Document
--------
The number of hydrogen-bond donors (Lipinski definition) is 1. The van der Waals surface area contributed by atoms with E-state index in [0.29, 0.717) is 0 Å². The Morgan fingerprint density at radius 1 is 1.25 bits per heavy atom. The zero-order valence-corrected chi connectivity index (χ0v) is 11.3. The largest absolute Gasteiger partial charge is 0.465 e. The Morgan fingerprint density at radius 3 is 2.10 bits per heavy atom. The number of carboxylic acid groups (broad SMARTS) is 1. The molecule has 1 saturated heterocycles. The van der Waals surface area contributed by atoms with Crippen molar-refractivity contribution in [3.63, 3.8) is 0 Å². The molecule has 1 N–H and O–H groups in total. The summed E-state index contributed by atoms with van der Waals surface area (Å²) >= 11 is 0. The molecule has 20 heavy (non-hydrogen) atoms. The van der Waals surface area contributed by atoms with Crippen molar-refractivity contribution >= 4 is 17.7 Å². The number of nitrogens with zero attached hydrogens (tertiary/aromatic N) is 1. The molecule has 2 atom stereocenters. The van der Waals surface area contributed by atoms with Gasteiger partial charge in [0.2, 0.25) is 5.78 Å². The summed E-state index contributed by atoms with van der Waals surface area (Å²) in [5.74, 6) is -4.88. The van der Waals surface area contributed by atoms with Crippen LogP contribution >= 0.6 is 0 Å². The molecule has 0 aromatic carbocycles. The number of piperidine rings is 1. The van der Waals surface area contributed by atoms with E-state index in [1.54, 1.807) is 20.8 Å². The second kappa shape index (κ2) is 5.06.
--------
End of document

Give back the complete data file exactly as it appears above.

The number of hydrogen-bond donors (Lipinski definition) is 1. The van der Waals surface area contributed by atoms with E-state index in [0.29, 0.717) is 0 Å². The Morgan fingerprint density at radius 1 is 1.25 bits per heavy atom. The zero-order valence-corrected chi connectivity index (χ0v) is 11.3. The largest absolute Gasteiger partial charge is 0.465 e. The Morgan fingerprint density at radius 3 is 2.10 bits per heavy atom. The number of carboxylic acid groups (broad SMARTS) is 1. The molecule has 1 saturated heterocycles. The van der Waals surface area contributed by atoms with Crippen molar-refractivity contribution in [3.63, 3.8) is 0 Å². The molecule has 1 N–H and O–H groups in total. The summed E-state index contributed by atoms with van der Waals surface area (Å²) >= 11 is 0. The molecule has 20 heavy (non-hydrogen) atoms. The van der Waals surface area contributed by atoms with Crippen molar-refractivity contribution >= 4 is 17.7 Å². The number of nitrogens with zero attached hydrogens (tertiary/aromatic N) is 1. The molecule has 2 atom stereocenters. The van der Waals surface area contributed by atoms with Gasteiger partial charge in [0.2, 0.25) is 5.78 Å². The summed E-state index contributed by atoms with van der Waals surface area (Å²) in [5.74, 6) is -4.88. The van der Waals surface area contributed by atoms with Crippen LogP contribution >= 0.6 is 0 Å². The molecule has 0 aromatic carbocycles. The number of piperidine rings is 1. The van der Waals surface area contributed by atoms with E-state index in [1.54, 1.807) is 20.8 Å². The second kappa shape index (κ2) is 5.06.